Politico followed the Times into the mud, arguing that the president only did this to “safeguard his relationship with religious conservatives.” Both are wrong. I know it’s hard for the cynical, cultural elite to understand, but anyone who’s spent any time at all watching the Trump administration for these past three and a half years knows that the president’s commitment to religious liberty isn’t a gimmick. It’s not a campaign shtick. It’s an honest-to-goodness, top-to-bottom administration priority that he’s made good on at every possible moment. Suggesting that he wants to reopen churches to mine votes in November isn’t just shoddy journalism, it’s absurd.
Frankly, the whole idea of in-person worship shouldn’t even be controversial — let alone partisan! It’s simply treating churches, mosques, and synagogues the same as everyone else. If that’s “firing a salvo in the culture war,” then our country’s in trouble. Because going to church isn’t Republican. It isn’t Democratic. It's American. And the minute we think otherwise, we’ve lost.
Originally published here.
Sunday Suits: New Bill Saves Churches Court Drama
If there’s one thing that everyone can admit about this virus, it’s how impossible it would be to tackle without churches. From the president to his cabinet secretaries and needy people on the ground, there’s one refrain that keeps echoing across this crisis: ministry, from even the smallest of communities, makes all the difference. “The federal government can provide a role,” Secretary Chad Wolf agreed. But having been on the ground and seeing the deep need, he knows, “it’s the faith-based organizations… that are the backbone of the response.” And now, more than ever, we need to protect them.
As churches and charities race to deliver diapers, clothing, food, money, supplies, and even medical help to thousands of victims, the last thing they should worry about is being sued for their outreach. “Our churches shouldn’t be penalized for doing the right thing,” Rep. Vicky Hartzler (R-Mo.) told Sarah Perry on “Washington Watch.” “Our faith-based communities have been at the forefront of providing help and services to those in need… [they need] the assurance to [operate] with confidence by providing an extra layer of legal protections for them.”
In her new bill, the Service Assurance Act, Vicky wants to make it clear that a nonprofit can’t be held liable for any “act or omission… with respect to any harm arising from exposure to, or infection by, the virus that causes COVID-19 during a public health emergency with respect to COVID-19.” Obviously, if that harm is caused by recklessness or negligence, then that’s a different matter — as her plan notes — but groups like Samaritan’s Purse or the Salvation Army can’t afford to be sidetracked “by those who would use this pandemic in order to make some extra money.”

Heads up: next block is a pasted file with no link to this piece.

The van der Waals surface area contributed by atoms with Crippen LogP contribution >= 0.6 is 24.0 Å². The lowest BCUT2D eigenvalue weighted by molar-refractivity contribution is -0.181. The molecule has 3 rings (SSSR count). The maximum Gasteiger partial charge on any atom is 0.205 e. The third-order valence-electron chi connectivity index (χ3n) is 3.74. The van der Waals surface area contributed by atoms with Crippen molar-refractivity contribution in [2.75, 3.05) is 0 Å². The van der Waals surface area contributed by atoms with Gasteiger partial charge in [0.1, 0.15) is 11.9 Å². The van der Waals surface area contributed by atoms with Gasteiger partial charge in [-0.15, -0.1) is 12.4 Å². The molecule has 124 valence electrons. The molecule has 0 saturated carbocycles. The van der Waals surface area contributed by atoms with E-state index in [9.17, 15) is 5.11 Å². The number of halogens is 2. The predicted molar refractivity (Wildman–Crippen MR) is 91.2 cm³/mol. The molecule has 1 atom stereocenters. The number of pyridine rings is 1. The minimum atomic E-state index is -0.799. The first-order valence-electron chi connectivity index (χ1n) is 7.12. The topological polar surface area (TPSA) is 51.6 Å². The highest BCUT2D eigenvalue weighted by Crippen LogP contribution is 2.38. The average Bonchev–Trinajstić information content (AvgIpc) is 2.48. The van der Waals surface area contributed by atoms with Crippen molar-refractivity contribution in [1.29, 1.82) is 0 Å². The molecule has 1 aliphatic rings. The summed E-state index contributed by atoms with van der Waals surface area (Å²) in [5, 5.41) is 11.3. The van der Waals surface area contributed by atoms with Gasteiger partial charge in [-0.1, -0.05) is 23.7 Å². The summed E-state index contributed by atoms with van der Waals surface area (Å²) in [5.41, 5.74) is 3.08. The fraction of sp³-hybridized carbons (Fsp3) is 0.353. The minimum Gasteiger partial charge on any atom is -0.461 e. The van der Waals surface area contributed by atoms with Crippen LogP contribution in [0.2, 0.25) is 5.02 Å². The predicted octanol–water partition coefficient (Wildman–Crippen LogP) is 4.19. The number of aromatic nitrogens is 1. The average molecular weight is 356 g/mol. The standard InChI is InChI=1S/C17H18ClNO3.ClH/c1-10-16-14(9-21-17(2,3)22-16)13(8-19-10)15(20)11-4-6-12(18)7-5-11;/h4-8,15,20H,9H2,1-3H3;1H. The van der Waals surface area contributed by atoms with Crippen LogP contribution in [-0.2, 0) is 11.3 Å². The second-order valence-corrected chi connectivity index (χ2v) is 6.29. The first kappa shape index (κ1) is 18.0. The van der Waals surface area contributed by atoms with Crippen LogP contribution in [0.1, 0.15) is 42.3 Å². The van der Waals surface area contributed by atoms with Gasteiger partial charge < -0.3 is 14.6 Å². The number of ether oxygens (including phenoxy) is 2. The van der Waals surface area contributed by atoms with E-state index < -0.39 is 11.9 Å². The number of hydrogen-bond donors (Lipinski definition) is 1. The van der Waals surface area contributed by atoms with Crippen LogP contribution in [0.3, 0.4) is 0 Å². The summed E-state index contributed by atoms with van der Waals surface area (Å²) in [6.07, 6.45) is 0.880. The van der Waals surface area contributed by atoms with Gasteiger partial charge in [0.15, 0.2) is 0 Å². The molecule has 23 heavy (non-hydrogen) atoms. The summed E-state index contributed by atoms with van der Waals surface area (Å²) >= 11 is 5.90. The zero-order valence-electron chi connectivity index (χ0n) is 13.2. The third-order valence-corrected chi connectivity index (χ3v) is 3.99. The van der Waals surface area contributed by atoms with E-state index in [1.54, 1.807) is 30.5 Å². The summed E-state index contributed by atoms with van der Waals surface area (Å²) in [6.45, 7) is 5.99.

Sadly, Vicky shakes her head, “there are some people out there, some vultures in certain law professions, that just look for opportunities for lawsuits. Even if they’re baseless, they’re hopeful that the organization will settle, and they’ll get some money along the way. But, you know, our nonprofits and our churches, they don’t have extra money. And even the threat of litigation will cause many of them to shutter. We cannot allow that. So it’s vital that we get this bill passed.”
In what Vicky called a “God thing,” the president happened to come out strongly in favor of churches reopening just as she was dropping this bill. Altogether, she believes, “[it] sends a very strong message across this country that faith matters, that the leaders in this country understand and appreciate the role of faith in this country. And we’re going to protect it and enable us to continue to go forth without fear of lawsuits.”
And that’s a priority, she’s careful to point out that GOP leadership shares. Both House Minority Leader Kevin McCarthy (R-Calif.) and Senate Majority Leader Mitch McConnell (R-Ky.) agreed that if there’s a next phase in stimulus relief “healthcare workers, small businesses, and other Americans on the front lines of this fight must receive strong protections from frivolous lawsuits.” Fortunately for them — and for us — Vicky Hartzler is already on it.
Originally published here.
This is a publication of the Family Research Council. Mr. Perkins is president of FRC.